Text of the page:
How Burning Man Gets Built: A Mad Maxian Story of Dog Days in the Desert

Originally published on August 29th, 2017 for 7×

A GPS leads a group of dusty shirtless men and women in steel-toed boots to a nondescript patch of Nevada desert. It’s no different than the swath of sand to its left or to its right, until a spike is driven into the ground.

This cast of construction workers who look like characters from Mad Max are the volunteer desert dwellers and full-timer staff of the Department of Public Works (DPW). And this is Golden Spike Day, a celebratory and sacred day. The center has been chosen and Black Rock City will be planned and erected around it. As of July 31st, Burning Man officially began.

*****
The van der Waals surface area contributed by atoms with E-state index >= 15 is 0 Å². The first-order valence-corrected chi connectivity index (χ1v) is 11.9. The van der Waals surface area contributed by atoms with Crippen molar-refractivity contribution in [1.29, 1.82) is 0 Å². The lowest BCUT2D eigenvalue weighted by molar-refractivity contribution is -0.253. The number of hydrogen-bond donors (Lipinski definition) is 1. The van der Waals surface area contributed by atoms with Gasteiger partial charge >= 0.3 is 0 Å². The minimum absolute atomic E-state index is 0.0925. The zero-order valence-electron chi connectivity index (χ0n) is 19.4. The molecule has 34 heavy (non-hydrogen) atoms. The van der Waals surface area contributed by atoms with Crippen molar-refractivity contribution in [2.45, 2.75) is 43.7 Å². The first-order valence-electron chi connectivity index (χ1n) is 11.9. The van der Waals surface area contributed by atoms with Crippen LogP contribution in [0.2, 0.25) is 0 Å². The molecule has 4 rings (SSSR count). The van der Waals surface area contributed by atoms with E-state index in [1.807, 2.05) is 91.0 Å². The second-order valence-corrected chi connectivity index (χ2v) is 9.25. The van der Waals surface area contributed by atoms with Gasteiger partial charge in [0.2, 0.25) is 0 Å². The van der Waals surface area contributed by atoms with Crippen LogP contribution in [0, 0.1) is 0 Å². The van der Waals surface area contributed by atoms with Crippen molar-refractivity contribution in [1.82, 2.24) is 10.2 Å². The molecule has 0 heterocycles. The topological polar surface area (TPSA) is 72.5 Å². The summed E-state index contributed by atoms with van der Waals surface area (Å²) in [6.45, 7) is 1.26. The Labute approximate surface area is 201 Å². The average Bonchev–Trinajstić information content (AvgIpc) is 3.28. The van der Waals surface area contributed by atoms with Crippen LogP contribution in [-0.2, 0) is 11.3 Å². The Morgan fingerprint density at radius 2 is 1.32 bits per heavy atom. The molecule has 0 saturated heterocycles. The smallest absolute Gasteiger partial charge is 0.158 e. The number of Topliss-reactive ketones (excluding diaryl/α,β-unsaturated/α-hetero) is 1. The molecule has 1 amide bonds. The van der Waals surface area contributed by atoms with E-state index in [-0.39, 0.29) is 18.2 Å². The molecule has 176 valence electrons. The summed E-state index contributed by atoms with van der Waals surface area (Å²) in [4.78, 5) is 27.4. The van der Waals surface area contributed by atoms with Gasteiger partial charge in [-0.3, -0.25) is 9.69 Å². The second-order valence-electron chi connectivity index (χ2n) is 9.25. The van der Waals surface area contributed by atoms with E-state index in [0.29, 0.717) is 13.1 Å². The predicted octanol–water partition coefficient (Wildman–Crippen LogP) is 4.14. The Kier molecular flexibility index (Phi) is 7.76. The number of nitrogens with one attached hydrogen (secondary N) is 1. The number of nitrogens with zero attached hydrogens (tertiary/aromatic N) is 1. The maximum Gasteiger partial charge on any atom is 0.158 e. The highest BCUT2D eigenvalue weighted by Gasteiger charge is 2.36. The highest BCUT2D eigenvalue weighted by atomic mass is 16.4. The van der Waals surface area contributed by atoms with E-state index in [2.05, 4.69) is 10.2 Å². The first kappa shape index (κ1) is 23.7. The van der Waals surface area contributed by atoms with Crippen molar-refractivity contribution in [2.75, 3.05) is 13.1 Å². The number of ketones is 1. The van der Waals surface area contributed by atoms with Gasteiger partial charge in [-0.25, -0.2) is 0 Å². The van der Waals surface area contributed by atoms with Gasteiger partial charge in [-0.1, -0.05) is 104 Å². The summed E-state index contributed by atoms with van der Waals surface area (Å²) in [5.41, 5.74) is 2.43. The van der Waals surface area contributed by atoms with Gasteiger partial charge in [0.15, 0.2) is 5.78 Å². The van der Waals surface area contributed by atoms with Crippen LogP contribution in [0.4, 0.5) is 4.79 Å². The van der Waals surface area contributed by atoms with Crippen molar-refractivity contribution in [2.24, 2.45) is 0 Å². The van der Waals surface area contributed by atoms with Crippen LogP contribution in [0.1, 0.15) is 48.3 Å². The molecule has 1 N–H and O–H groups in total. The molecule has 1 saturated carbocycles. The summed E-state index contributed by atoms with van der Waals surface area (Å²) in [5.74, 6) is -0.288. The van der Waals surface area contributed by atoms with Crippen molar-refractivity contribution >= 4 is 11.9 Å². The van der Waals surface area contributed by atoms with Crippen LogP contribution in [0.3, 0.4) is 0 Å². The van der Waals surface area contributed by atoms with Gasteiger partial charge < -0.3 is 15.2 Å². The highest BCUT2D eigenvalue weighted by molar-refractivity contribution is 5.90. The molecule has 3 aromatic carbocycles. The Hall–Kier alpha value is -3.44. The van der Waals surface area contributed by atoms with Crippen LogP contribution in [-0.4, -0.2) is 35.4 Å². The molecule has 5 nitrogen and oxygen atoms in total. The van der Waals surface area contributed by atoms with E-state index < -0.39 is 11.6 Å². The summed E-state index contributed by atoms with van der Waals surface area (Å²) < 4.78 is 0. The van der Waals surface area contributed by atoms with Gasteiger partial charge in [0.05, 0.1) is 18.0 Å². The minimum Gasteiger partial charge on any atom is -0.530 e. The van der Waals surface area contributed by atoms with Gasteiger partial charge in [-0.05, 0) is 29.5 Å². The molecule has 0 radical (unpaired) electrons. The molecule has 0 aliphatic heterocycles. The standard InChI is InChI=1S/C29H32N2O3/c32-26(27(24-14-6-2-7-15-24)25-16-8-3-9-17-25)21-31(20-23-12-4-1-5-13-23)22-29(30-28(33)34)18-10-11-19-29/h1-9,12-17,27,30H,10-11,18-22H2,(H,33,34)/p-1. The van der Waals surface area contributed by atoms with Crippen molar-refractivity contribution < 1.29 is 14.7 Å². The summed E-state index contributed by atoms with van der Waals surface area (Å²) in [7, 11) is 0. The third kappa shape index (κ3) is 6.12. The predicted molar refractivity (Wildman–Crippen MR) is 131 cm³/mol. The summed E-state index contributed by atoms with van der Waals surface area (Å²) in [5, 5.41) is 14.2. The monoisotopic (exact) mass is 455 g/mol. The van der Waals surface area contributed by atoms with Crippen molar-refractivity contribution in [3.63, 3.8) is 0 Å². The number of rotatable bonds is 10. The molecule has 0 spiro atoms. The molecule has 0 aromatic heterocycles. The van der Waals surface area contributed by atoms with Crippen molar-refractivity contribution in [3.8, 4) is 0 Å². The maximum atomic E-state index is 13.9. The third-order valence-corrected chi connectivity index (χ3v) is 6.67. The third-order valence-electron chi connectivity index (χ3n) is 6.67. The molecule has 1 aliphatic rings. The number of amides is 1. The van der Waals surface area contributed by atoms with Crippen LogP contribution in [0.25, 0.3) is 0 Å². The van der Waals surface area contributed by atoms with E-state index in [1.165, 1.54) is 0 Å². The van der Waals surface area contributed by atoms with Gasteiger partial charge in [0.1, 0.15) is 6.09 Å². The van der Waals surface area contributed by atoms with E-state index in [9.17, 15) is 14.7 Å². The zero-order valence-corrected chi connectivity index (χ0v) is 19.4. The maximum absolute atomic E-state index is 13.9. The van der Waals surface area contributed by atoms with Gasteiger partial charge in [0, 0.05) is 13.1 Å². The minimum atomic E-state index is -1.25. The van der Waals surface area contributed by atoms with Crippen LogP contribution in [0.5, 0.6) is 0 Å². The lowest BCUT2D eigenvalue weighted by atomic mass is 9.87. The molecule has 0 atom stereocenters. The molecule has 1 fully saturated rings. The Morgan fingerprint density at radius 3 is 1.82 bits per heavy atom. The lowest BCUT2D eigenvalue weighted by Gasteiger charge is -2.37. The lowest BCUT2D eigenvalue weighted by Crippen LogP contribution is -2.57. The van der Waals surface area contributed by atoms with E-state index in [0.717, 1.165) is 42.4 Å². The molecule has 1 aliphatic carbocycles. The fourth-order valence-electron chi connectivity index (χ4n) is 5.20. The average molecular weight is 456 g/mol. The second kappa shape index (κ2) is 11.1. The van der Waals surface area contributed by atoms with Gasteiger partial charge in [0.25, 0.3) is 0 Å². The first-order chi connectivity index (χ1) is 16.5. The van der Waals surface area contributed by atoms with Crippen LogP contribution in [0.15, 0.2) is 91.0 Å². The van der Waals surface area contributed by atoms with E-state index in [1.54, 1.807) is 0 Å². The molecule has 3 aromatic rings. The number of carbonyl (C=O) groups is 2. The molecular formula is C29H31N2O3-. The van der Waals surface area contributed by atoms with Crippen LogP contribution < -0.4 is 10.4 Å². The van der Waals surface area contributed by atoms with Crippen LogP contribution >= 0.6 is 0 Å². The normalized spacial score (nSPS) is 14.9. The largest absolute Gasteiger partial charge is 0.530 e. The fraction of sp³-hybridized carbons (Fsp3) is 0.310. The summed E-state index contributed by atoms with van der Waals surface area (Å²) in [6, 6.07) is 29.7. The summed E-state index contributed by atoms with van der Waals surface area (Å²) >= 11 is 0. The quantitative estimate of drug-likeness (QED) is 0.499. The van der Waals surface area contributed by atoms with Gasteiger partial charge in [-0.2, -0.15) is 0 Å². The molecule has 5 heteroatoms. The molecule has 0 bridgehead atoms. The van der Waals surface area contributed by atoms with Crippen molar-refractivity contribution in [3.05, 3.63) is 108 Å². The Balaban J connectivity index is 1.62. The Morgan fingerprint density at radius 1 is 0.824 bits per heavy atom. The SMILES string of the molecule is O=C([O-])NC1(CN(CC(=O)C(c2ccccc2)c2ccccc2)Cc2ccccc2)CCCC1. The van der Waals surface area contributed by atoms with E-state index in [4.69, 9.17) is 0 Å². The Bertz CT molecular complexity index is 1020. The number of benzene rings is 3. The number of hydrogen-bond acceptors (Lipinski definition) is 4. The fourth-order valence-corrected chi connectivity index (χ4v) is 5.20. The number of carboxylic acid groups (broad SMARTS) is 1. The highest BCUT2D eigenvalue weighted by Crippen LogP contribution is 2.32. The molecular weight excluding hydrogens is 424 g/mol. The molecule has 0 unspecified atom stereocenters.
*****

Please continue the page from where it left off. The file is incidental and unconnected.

This year’s throng of costumed and barely clad burners arrived in the desert this week—the annual event kicked off August 27th and runs through Labor Day weekend—and already pictures are circulating of the event’s iconic larger-than-life installations—a gigantic takeout box with flame-throwing chopsticks is serving late-night dumplings to the hallucinating masses. But Burning Man, with permanent headquarters in San Francisco’s Mission District and a full-time staff of 100 or so perfectly normal-looking professionals, is a year-round endeavor more on par with a large-scale corporation than the breathless art exhibition meets drug fest in the desert might suggest. In fact, Burning Man is one of the largest funders of individual art in the Bay Area. The New York Times called the festival “anarchy so well organized that there are registration forms, a media contact and a press kit.”

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